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Sunday, March 12, 2023

Extreme Makeovers for Plein Air Paintings: The Cliffs of Zion

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Madeover: The Cliffs of Zion
12x16 oil / Available, PM/DM if interested
Read about my process below

(Continuing my series of Extreme Makeovers for Plein Air Paintings.)

I've painted at Zion National Park many times, usually in the early morning and just as the sun was coming up.  Well, there is a certain difficulty with this.  If you haven't been to Zion before, you need to know that if you follow the river into the canyon, which I think has some of the best scenery, the passage becomes narrower and narrower and the walls, closer and closer.  When sunlight penetrates into the canyon striking one wall, the light seems to bounce around forever in the shadows, causing all the shadowed walls to glow with a warm light.  Sometimes this bounced light seems to be very bright—and therein lies the problem.  Our eyes see warm colors as being lighter in value than they are.

1.  Here's a 12x16 oil plein air painting I made several years ago at Zion.  You'll note that the values of the shadowed walls are very light—too light.  So, I begin to make adjustments.  And, of course, one thing always leads to another....

2.  The painting needs some highlights for focus.  I add a tiny light shape—it could be a rock—beneath the sunny cliff area.  I also add a tentative highlight on the peak in the upper middle.  I am thinking of strengthening a pattern for the eye to follow through the painting.

3.  To make the peak with the new highlight stand out a bit more, I darken the sky.

4.  Now to the meat of the matter.  I darken the shadows on the cliffs.  I remember there being a distinct blue tone to the shadows, not that overall warmth that I'd painted originally.  I'll worry about adding warmth back in later.

5.  The shadowed middle ground and foreground grasses and shrubs are too warm, so I work in some of that same shadowy blue I used on the cliffs.  I also begin to play more with the patterning, especially in the foreground, where I add some strong darks.  Oh, and I change the shape of the highlight on the peak, giving it more interest.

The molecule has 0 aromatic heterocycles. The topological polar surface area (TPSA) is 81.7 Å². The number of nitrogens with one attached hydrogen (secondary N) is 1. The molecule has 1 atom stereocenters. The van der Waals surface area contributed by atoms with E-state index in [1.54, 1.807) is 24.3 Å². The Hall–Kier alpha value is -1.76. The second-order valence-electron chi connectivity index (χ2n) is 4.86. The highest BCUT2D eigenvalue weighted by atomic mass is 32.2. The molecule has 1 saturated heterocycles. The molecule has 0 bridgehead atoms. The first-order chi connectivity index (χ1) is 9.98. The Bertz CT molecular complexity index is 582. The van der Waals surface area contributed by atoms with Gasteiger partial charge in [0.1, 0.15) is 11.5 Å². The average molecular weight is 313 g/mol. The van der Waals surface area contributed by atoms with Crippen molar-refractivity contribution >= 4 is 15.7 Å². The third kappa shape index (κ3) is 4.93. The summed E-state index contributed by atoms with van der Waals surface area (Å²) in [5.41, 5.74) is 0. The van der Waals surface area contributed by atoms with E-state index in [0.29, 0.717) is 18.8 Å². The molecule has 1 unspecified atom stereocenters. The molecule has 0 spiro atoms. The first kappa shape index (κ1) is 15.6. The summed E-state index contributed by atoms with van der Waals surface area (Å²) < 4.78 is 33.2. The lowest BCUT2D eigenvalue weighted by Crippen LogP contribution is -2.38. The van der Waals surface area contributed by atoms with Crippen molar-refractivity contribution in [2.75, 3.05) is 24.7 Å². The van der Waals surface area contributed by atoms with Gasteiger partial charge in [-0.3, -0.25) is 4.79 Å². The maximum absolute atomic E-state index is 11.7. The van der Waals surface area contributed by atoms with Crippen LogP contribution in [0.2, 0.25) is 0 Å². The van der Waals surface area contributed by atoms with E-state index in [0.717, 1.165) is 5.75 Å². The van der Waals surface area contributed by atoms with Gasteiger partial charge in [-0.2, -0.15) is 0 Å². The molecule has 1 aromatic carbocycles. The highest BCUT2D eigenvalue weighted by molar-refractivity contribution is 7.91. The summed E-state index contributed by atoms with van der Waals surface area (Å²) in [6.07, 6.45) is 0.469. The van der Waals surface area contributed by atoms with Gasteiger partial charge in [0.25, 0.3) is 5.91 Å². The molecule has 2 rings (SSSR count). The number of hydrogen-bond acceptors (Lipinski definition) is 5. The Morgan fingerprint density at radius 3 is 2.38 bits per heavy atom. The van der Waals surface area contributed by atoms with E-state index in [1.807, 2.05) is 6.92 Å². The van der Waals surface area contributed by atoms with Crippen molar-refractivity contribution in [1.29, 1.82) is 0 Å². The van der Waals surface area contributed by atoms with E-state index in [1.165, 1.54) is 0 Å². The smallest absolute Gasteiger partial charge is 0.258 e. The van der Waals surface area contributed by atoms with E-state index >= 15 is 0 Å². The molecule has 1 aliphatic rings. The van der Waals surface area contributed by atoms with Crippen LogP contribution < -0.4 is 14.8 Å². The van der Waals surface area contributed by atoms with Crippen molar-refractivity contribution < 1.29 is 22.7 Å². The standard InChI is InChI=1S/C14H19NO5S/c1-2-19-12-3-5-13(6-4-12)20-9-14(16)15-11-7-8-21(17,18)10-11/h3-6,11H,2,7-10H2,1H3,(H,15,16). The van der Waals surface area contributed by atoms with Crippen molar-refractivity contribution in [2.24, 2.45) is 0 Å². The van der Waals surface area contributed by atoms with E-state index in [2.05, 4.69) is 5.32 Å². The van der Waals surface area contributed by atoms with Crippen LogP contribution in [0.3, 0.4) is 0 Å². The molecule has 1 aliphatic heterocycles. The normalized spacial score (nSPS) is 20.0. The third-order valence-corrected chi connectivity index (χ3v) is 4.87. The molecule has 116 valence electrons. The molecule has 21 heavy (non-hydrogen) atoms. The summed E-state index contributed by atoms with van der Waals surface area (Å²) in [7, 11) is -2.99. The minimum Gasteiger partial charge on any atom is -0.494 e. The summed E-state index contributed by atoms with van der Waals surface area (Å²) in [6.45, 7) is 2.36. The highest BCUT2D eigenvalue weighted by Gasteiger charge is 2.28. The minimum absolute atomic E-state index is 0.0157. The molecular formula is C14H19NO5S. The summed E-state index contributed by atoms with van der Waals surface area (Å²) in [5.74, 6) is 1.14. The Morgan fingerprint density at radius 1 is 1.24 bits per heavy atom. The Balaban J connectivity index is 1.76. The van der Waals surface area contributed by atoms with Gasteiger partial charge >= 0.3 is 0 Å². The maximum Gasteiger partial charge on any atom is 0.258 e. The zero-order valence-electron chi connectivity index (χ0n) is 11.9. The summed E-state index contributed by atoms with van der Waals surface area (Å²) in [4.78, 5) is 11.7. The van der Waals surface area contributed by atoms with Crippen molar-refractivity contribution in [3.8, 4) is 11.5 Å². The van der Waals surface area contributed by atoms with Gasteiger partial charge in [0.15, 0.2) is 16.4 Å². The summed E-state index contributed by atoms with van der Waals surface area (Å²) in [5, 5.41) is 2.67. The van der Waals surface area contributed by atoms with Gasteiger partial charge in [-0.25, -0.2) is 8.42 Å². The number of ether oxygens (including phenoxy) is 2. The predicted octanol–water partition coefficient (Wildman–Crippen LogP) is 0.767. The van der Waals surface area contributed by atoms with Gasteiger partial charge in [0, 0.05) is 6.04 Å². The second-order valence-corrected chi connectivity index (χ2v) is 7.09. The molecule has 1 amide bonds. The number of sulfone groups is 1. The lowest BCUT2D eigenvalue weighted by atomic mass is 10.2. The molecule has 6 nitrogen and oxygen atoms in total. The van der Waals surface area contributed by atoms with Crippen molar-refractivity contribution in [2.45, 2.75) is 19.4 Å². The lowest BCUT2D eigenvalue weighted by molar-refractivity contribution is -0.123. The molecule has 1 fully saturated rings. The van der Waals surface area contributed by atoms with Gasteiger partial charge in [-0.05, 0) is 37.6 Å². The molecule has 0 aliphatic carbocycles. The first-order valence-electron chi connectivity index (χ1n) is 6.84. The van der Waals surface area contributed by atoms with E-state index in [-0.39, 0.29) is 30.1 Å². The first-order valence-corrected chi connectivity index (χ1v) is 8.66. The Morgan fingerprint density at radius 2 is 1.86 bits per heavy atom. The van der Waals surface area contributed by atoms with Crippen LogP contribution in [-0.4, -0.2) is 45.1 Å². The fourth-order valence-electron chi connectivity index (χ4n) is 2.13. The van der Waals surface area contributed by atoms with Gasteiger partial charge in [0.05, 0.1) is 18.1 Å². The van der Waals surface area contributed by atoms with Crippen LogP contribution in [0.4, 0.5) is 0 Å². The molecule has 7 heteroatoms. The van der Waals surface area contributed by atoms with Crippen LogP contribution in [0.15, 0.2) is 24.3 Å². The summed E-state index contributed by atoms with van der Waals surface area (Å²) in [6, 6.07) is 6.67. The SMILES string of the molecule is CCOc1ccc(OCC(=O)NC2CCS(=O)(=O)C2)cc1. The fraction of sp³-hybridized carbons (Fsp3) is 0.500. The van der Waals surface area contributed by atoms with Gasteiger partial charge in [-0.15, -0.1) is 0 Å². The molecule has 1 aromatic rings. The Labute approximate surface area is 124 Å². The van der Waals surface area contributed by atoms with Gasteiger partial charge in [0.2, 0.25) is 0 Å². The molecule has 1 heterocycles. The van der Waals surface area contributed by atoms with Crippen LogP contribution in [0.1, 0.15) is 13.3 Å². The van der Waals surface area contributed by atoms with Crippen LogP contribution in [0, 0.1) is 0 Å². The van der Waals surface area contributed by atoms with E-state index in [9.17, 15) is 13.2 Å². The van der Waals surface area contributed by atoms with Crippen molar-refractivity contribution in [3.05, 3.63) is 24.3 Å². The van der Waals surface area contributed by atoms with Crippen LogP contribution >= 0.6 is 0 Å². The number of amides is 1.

6.  I decide the dark accents in the foreground change the balance in the painting too much, so I remove them; instead, I suggest rocks on the left.  This better balances the "weight" of the light area on the right, where the shadow cuts diagonally across the cliffs.  I also change the pattern of the fallen lit rocks just below this, as they seem too distracting at this point.

7.  I like the rocks I added to the left, so I work on them a bit more, giving them more interest.

8.  Still thinking of a pathway for the eye, I add dark accents again to the foreground, but this time I keep them subtle.  

9.  Satisfied with the pathway, I now go back to my shadowed cliffs and overlay strokes of warmer color to indicate bounced light.  I don't want to overdo it, so I manage my values carefully—something that's hard to do in the field, in the heat of the moment, with all the light bouncing into one's eyes.  I also restate the geology of the cliffs, as I lost some of the characteristic strata while overpainting earlier.

10.  Finally, I add more texture with a knife to rocks and grasses/shrubs. I also repaint the sky, creating a gradation from warmer blue on the left to cooler blue on the right.  I add hints of these colors into the grass/shrub area.  I think it's done.  Do you?